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Oceania » Australia » New South Wales » Byron Bay
November 4th 2020
Published: November 10th 2020
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Sunset attempt #2Sunset attempt #2Sunset attempt #2

Byron Bay, New South Wales
I arrived in Byron Bay late on Monday afternoon and ran into the heavy traffic locals complain about. Thankfully, my B&B was on the edge of town, so I didn’t have to spend long stuck in traffic. After squeezing my car into a small parking space, I took my suitcase to my room and had a chat with the owners. A few people had warned me about restaurants in Byron Bay not allowing people from Sydney due to covid, so I asked them. They assured me it wasn’t an issue. In fact, he had just returned from Sydney and they were about to go out for Thai. I felt that wasn’t quite the same, as they are not residents of Sydney but I didn’t press it. I figured I would have to find out for myself.

As night descended, I headed into town to see what Byron was all about. Traffic was not an issue for most of the way, but the centre was very busy, and it took me a while to find a park. Almost immediately after getting out, I had a fellow try to befriend me. As I was alone, he started talking about the adventures two
Waiting for sunriseWaiting for sunriseWaiting for sunrise

Byron Bay, New South Wales
single guys were going to have with so many attractive women around. I’m not sure he was all there, but regardless I was not interested and politely declined. Thankfully, he didn’t complain and we parted ways.

I didn’t walk around long before I found myself deeply uncomfortable. Maybe it was because I was by myself, or maybe I’m just too old, but I did not like the vibe of Byron at night. It had a feel similar to Las Vegas and Amsterdam at night, to me at least. I’m not sure if it was as sleazy, but as I said, it might just be my age. Either way, I just opted for a takeaway kebab and headed back to the B&B.

After an early night, Tuesday morning started very early. As Byron Bay is the most eastern point of mainland Australia, I figured I should make the effort to photograph a sunrise while I was there. I headed out just after 5am and tried to find the iconic Byron Bay lighthouse in the dark. I made one wrong turn, but thankfully it was still early enough that it didn’t matter. Carrying my gear up from the carpark, I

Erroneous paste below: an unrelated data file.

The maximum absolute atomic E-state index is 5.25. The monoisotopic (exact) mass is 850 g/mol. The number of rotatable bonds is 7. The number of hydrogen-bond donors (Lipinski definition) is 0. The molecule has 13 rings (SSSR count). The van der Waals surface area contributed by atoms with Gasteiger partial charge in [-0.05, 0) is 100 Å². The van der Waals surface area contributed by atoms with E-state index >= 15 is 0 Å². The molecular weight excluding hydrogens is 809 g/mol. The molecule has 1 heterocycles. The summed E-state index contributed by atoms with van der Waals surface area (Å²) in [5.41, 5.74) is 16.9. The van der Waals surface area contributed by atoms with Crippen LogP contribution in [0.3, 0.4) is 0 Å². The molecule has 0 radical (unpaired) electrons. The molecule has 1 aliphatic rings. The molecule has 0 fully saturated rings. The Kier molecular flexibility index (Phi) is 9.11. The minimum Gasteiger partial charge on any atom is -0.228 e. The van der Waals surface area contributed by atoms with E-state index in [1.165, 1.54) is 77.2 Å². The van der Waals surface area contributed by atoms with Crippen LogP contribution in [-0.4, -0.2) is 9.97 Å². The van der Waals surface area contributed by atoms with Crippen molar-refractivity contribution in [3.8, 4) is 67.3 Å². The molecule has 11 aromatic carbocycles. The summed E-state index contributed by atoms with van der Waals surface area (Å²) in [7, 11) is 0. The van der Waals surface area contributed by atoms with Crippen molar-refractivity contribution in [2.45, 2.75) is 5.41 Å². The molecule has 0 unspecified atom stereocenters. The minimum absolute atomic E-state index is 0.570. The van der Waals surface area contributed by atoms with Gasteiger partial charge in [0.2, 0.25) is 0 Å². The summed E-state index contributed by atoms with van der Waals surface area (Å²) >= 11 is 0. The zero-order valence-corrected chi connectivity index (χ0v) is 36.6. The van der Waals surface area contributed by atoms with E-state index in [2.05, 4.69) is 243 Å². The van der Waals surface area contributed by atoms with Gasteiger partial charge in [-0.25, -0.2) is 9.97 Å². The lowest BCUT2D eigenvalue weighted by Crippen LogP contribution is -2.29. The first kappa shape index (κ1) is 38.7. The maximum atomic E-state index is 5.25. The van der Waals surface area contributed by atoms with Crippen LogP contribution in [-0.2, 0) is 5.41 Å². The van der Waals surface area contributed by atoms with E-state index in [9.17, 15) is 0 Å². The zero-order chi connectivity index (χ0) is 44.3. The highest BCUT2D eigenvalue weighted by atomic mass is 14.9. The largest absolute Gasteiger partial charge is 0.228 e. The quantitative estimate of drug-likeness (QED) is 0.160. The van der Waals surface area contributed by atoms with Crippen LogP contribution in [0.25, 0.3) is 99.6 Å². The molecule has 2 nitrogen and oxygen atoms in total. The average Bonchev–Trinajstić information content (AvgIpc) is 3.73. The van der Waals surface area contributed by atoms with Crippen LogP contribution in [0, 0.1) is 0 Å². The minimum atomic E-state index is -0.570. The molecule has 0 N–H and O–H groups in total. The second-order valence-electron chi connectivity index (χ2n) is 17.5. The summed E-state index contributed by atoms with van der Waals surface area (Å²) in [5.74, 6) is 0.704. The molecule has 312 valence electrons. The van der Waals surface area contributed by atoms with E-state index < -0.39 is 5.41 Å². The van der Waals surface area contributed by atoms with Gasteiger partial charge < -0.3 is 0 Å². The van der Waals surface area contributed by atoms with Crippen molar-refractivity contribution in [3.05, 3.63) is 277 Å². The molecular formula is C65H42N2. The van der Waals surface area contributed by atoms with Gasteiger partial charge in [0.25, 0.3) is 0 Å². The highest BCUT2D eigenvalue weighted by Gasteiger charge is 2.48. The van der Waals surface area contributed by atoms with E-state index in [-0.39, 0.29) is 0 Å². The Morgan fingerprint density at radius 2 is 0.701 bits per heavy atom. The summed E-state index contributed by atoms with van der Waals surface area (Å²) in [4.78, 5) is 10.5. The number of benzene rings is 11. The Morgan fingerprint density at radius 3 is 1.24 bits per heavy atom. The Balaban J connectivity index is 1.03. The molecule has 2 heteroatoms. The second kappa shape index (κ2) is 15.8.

Protestor FallsProtestor FallsProtestor Falls

Nightcap National Park
had my tripod and camera set up just below the lighthouse well before sunrise.

Unfortunately, the clouds didn’t cooperate. The rain clouds from recent days were out to sea and covered the horizon. By the time the sun had risen above the band of cloud, it was already daytime yellow and there had been nothing special to photograph. I decided to try again the next day, but for now, I had to find something to do.

There were many people on early morning runs around the lighthouse and as I went to photograph the lighthouse itself, I saw many were running up and down a path that descended around the headland. I walked down to see if there were any good photo opportunities. The path out to the point was undergoing maintenance, but I still got some photos of the early morning surfers and a wallaby having breakfast. After walking the length of Wategos beach, I turned around and walked back up. While it was a hefty climb, it didn’t turn out to be as bad as I had feared while walking down, but I can see why the exercisers used it.

Returning to my car, I
Sunset attempt #1Sunset attempt #1Sunset attempt #1

Byron Bay, New South Wales
headed into Byron for some breakfast while I planned my day. Thankfully, the town was much quieter and more like the beachside town I had imagined it to be from all I had heard – very different from the night. I found a café and had no problem dining in, so I’m not sure whether the rumours were false or I had just been lucky.